alexa Brain death associated ischemia reperfusion injury.
Surgery

Surgery

Journal of Transplantation Technologies & Research

Author(s): Pratschke J, Tullius SG, Neuhaus P

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Purpose of review: The donor-associated risk factor of brain death is closely associated with ischemia and reperfusion injury. This article outlines the interference between brain death–induced graft alterations and conditions after reperfusion injury during the pretransplantation and early posttransplantation periods.

Recent findings: Unrelated living donor kidney transplants have a better long-term outcome than cadaver donor grafts despite a poorer human lymphocyte antigen match. Prolonged cold ischemia in cadaver donors has been identified as one important risk factor influencing graft outcome. In addition to its nonspecific injury effects, it enhances graft immunogenicity and host alloresponsiveness. Occurring early in the transplant process, it initiates a cascade of molecular and cellular events, including the release of proinflammatory mediators and attraction of various cell types infiltrating the tissues. As a consequence, acute and chronic changes develop that influence the structure and function of the organ, which may contribute to reduced graft survival. Originally considered an event surrounding organ procurement, preservation, and revascularization, it has recently been associated with donor conditions such as brain death. Experimental data have shown that brain death is an independent risk factor that induces similar pathophysiologic features as ischemia and reperfusion. Indeed, brain death–induced proinflammatory changes in donor organs show a pattern comparable to that seen after prolonged cold organ ischemia. Thus, brain death and ischemia and reperfusion injury can no be longer categorized as nonimmune, antigen-independent events.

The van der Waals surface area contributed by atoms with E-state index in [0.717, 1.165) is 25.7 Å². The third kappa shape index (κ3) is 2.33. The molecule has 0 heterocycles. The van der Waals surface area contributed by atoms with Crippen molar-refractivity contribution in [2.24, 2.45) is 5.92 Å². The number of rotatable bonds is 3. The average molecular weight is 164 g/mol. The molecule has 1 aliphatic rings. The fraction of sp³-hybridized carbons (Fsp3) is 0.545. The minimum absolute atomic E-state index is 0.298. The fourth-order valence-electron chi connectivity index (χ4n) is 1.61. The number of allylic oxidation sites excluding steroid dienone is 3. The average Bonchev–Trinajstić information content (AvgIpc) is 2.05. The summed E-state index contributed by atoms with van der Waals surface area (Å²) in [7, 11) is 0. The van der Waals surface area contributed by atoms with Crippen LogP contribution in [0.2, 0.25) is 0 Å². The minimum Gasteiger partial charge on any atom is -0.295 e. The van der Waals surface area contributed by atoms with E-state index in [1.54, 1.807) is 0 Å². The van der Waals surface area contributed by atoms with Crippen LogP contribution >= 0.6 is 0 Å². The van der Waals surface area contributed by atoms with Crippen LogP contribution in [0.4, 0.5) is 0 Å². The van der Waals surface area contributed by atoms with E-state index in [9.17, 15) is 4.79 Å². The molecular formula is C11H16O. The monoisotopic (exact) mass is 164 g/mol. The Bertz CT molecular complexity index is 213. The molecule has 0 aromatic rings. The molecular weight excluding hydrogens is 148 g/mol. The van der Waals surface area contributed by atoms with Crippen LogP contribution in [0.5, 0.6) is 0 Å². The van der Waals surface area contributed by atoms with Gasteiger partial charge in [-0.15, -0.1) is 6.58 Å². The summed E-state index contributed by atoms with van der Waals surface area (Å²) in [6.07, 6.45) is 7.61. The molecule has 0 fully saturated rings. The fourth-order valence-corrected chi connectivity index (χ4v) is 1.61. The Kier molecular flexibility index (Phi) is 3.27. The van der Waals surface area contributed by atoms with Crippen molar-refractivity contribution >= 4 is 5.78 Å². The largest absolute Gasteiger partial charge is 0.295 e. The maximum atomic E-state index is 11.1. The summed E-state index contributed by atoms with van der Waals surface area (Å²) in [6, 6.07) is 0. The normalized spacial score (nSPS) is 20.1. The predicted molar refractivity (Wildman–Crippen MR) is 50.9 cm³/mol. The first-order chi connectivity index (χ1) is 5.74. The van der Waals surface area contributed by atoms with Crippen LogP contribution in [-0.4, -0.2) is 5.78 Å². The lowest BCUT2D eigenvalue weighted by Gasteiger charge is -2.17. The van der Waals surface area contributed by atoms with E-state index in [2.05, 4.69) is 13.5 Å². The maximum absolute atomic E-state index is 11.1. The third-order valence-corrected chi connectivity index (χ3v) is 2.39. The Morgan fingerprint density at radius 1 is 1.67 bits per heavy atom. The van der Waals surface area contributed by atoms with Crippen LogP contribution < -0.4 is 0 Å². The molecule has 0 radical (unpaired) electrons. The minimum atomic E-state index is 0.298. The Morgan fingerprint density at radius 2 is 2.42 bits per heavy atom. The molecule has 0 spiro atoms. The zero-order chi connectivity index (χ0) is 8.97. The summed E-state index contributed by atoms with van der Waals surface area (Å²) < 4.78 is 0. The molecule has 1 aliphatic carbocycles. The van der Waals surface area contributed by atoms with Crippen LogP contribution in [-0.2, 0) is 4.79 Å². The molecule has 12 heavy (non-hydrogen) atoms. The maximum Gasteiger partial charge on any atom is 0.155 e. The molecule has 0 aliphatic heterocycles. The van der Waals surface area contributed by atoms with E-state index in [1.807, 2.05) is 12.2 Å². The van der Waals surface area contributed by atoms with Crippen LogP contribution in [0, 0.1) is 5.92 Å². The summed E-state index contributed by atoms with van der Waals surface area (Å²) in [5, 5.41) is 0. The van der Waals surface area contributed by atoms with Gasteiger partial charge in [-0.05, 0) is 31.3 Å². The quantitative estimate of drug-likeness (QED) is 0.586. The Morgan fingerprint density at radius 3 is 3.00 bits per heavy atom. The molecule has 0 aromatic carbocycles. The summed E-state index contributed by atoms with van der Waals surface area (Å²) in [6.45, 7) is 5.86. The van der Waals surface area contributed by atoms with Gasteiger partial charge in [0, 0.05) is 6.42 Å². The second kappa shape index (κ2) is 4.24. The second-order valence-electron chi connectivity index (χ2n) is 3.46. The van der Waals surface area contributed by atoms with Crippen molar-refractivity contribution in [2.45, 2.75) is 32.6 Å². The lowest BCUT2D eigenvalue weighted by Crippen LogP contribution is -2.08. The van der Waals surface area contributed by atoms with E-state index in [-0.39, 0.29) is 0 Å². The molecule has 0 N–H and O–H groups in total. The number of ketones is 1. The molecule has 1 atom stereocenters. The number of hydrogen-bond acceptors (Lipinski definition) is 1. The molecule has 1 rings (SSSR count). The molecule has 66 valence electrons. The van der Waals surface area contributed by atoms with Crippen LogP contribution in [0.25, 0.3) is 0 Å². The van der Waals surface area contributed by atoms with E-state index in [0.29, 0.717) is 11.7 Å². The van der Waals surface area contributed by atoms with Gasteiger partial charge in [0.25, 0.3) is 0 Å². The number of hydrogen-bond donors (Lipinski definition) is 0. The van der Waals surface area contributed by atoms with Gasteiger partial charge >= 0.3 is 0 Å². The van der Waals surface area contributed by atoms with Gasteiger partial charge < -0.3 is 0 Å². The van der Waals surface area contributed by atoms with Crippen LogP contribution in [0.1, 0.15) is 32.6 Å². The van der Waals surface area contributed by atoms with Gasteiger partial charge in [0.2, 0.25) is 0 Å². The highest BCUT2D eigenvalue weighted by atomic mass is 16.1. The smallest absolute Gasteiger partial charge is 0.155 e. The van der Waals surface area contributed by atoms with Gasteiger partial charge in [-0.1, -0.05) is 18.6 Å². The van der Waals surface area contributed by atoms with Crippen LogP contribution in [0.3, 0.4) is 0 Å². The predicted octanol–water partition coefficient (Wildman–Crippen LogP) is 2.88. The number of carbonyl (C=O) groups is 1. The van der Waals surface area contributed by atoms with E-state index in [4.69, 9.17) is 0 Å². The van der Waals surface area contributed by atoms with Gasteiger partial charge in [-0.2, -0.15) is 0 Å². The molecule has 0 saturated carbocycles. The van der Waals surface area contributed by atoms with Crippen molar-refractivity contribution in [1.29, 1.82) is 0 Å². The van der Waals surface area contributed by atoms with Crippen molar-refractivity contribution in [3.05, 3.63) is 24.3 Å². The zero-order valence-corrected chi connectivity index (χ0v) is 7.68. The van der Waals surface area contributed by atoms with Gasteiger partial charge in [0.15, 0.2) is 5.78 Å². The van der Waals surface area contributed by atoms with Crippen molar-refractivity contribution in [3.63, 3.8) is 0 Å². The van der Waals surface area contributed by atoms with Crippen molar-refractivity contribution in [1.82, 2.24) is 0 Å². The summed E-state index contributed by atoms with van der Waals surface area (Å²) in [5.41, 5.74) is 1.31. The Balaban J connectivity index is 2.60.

Summary: Brain death and ischemia and reperfusion have a synergistic negative impact on long-term allograft outcome by enhancing graft immunogenicity and host alloresponsiveness. In the authors’ opinion, graft-preserving strategies should start shortly after brain death diagnosis to improve organ quality before the transplant procedure.

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This article was published in Ann Transplant and referenced in Journal of Transplantation Technologies & Research

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